On July 11, 1861, General George B. McClellan won a major battle in the ongoing struggle for western Virginia. The battle took place on Rich Mountain battlefield. Three hundred and forty-six men, 46 union and 300 confederates, lost their lives that day in a bloody battle that ensured the eventual creation of West Virginia.

The area of western Virginia was a pivotal battleground at the start of the war. Residents of the region were profoundly divided over the purposed succession. Also, Western Virginia was a crucial link for the Union because the B&O railroad rain through the mountains there.

In July of 1861, Confederate General Robert Garnett along with Colonel John Pegram set up their men on Rich Mountain and Laurel Hill to block the areas two main roads to keep McClellan from moving further east. However, McClellan, would not be denied. He set into motion a plan that simulated an attack against Garnett on Laurel Hill while he sent the majority of his men to Rich Mountain to wage war against Pegram’s forces. During this battle, each side lost 70 lives and Pegram was compelled to abandon his position. As Pegram and his remaining troops attempted to escape, they found their path blocked. Finally, Pegram surrendered his 555 men two days later.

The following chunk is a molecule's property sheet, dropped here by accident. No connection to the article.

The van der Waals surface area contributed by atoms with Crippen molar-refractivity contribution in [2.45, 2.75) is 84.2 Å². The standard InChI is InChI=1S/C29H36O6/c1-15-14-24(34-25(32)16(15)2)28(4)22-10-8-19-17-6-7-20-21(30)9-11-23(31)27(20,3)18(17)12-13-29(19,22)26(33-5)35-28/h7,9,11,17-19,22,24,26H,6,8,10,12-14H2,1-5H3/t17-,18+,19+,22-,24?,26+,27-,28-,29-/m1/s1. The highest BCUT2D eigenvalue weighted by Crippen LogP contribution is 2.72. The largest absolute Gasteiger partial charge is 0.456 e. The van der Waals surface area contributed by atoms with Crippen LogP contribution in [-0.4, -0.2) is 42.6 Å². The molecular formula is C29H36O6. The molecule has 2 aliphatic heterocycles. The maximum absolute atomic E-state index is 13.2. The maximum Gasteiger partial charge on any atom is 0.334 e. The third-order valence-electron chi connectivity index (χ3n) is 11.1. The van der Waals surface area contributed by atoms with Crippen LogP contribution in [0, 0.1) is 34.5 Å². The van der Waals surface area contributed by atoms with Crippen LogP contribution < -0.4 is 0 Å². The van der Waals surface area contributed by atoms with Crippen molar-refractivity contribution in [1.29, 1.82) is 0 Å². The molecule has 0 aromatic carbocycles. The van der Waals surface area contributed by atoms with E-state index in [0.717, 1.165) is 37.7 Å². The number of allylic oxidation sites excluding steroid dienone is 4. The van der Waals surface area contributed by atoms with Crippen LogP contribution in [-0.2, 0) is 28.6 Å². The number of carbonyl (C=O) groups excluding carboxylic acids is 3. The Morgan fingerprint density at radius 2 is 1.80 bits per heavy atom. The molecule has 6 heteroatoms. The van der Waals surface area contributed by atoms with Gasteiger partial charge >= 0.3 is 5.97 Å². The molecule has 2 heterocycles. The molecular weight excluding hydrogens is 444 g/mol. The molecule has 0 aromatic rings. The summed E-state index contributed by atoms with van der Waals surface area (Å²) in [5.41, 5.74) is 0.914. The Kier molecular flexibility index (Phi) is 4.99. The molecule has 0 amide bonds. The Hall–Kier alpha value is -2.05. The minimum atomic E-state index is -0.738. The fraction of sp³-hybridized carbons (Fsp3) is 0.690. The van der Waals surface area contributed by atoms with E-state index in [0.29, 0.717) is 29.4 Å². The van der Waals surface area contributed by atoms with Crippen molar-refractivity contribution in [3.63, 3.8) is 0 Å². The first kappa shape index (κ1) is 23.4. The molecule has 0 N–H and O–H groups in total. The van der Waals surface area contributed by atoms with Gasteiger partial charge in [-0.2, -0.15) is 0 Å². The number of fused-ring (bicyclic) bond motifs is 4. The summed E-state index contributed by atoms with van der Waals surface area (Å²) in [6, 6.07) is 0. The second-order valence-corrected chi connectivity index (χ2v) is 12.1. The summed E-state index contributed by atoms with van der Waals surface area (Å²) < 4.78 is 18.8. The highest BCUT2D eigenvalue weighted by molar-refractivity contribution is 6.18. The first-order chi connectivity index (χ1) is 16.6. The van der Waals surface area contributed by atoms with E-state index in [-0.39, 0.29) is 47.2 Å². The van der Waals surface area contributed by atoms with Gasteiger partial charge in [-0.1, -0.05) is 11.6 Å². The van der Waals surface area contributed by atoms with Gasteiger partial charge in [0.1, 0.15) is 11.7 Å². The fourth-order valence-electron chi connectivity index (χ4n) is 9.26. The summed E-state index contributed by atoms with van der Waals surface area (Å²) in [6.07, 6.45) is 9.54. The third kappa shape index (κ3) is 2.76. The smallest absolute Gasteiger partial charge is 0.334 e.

Site Is A Registered Historical Treasure

This battle was one of the earliest battles of the Civil War and secured the succession of wild and wonderful West Virginia.

Today, the Rich Mountain Battlefield, located in Randolph County, has been preserved. The Rich Mountain Battlefield Foundation worked diligently to get the mountain on the National Register of Historic Places. Many events are held on the battlefield to help keep the history of the 3,812- foot mountain alive.

War is in the Air

In July the foundation holds an event called West Virginia in 1863 in which they hold a reenactment of the battle. The reenactments take place on the actual battleground site. Two different battles are reenacted during this time, the Battle of Rich Mountain and the Skirmish Along The Pike.

Throughout the year you can visit the battle site as well as the historic town of Beverly. Take a stroll downtown and visit the Beverly Heritage Center, the Randolph County Museum, and the Jacob Stalnaker cabin, built in 1795. Finally, don’t forget to visit the graves of Civil War soldiers at the Mt. Iser Confederate Cemetery.

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